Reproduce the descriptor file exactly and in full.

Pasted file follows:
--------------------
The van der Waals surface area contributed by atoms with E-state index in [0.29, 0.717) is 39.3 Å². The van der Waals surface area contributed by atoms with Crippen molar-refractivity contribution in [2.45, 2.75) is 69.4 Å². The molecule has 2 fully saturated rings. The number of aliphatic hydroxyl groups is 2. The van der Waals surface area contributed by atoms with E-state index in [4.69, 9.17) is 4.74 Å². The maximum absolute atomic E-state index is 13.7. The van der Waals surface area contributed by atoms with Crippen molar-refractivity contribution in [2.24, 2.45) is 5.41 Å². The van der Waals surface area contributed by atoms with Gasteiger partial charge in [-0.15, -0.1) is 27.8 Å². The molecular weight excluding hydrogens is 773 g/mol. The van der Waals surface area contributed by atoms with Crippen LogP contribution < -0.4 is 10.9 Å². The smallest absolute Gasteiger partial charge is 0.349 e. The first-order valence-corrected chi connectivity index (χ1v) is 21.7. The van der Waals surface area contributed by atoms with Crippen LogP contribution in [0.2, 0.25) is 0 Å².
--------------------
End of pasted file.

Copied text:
The van der Waals surface area contributed by atoms with E-state index in [0.29, 0.717) is 39.3 Å². The van der Waals surface area contributed by atoms with Crippen molar-refractivity contribution in [2.45, 2.75) is 69.4 Å². The molecule has 2 fully saturated rings. The number of aliphatic hydroxyl groups is 2. The van der Waals surface area contributed by atoms with E-state index in [4.69, 9.17) is 4.74 Å². The maximum absolute atomic E-state index is 13.7. The van der Waals surface area contributed by atoms with Crippen molar-refractivity contribution in [2.24, 2.45) is 5.41 Å². The van der Waals surface area contributed by atoms with Gasteiger partial charge in [-0.15, -0.1) is 27.8 Å². The molecular weight excluding hydrogens is 773 g/mol. The van der Waals surface area contributed by atoms with Crippen LogP contribution < -0.4 is 10.9 Å². The smallest absolute Gasteiger partial charge is 0.349 e. The first-order valence-corrected chi connectivity index (χ1v) is 21.7. The van der Waals surface area contributed by atoms with Crippen LogP contribution in [0.2, 0.25) is 0 Å².